Cavet Emptor consider this lesson before buying or building

There is no way to sugar coat the disastrous events at Montanas de Caldera in Boquete Panama; but we can learn from what happened. This post is about the geology not only of Montanas de Caldera, but of many areas around Boquete Panama.

One house in Montanas de Caldera needed to be destroyed after it’s swimming pool plunged into Caldera river.

Contrary to what I had thought the pool was quite small and many meters back from the cliff edge, not even close to the edge.

View after the collapse from the canyon

After this event and subsequent investigation, the Civil Defense authority, SINAPROC,  ordered the other houses on the rim be evacuated until a soil study could be done.  Link to information about the order.

The owners of the sub division did commission a study.  I have made the English version of the study available for download at this link.  LINK . It is a 20 meg PDF file that will download if you click the link.

The engineering study suggested that nothing should be built closer than eighty meters from the edge of the cliff. A subsequent amendment changed that line to exclude some lots along the rim. The amendment is part of the same download and appeared to me to be questionable, at best.

I disclaim expertise, I am neither am engineer nor a geologist. I did however submit the report to a engineer in Boquete and an architect in the US who sent it off to an engineer in the US. I did this because I wanted to know what I and others might learn from the disaster in Montanas de Caldera.

The summary is that both engineers believed the original report was well done and thought the eighty meter rule was minimum. The US based engineer said, “run away as fat as you can”.  Do not build, not even as close as the recommended “stay back eighty meters”. He said eighty meters is a safety margin of one, he likes a margin of three,  two hundred forty meters back. He said, the river will most likely flood off and on, run into the banks, undermine them again, change directions, undercut and ‘eventually’ the area will cave in. It is not a matter of if, but when, it just time related. The engineer also said that the rock down deep will let water in and undermine the stability of the entire ridge.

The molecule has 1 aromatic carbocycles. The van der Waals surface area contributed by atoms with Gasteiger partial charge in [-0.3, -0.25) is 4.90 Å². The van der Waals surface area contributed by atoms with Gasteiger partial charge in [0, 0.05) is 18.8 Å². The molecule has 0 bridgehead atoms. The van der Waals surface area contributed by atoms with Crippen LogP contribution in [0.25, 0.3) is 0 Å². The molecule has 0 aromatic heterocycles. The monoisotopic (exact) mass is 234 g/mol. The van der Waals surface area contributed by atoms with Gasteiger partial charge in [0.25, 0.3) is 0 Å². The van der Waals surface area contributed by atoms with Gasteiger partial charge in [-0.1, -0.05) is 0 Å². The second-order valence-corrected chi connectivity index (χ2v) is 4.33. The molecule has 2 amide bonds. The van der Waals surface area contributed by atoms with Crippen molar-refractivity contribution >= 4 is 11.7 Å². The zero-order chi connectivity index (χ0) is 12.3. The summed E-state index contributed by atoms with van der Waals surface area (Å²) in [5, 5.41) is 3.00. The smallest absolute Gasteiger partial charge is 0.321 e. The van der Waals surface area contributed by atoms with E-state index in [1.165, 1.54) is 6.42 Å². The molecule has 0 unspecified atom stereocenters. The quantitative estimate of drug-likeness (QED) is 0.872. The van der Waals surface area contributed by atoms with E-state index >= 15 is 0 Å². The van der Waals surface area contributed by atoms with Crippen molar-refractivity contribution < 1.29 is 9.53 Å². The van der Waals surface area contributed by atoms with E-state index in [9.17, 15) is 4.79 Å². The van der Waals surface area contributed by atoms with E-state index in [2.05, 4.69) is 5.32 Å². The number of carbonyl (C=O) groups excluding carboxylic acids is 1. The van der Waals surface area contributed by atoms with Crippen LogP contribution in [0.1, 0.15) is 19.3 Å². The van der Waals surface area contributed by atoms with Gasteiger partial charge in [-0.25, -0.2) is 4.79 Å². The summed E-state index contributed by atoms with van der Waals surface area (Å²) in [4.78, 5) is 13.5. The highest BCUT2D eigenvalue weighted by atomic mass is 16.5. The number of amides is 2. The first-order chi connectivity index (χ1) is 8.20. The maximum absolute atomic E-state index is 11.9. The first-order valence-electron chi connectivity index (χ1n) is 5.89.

After this disaster and the prior slides into Valle Escondido (link),  we, the buyers, must beware.

The lesson we can learn is about living on beautiful view or hillside property anyplace. It has special import in Boquete which has many mountains that are really piles of rock and not solid rock. Before investing in property or in building your dream house, have the land checked for geologic issues. The investment in the required studies can allow informed decisions. I am sure if these studies were done and presented to perspective buyers they would never have bought or built on these lots, learn from their experience.

Montanas de Caldera Boquete Panama

Updated August 8, 2012: This article was then, much has changed, today I would not write the same thing. See this Post for more current information http://www.boqueteguide.com/?p=8262

Almost two years ago I visited a dusty, windy site proposing to be a major new development in Boquete Panama. When I drove into the gates of Montañas de Caldera I saw little that would suggest hundreds of houses in a planned North American styled community. On that first trip I met Jane, who along with her father John, are the developers of the project. Jane was located in a ramshackle building filled with plots, maps, drawings and promises. Even two years ago I knew many local projects never happen, many start then stop and only one, Valle Escondido seemed to be completed. As Jane waved her arms and painted a vision of the future, I smiled and thought, another pipe dream.

As serendipity would have it, Heather and I are currently residing in Montanas de Caldera. As our house is being renovated we are staying with our friends Geoff and Caroline who live in a three bedroom house surrounded by a lawn, trees and construction. Montanas de Caldera is taking shape, the visions of two years ago are the concrete forms of today.boquetepanama035.jpg

Being an opportunist and currently very focused on construction I have used my vantage point to learn a bit more about the project. My friend Geoff is managing the project and at my request has taken the time to orient me to something unlike any other development project I have seen in Panama. In summary, Montanas is more like a planned community in the US than a project in Panama.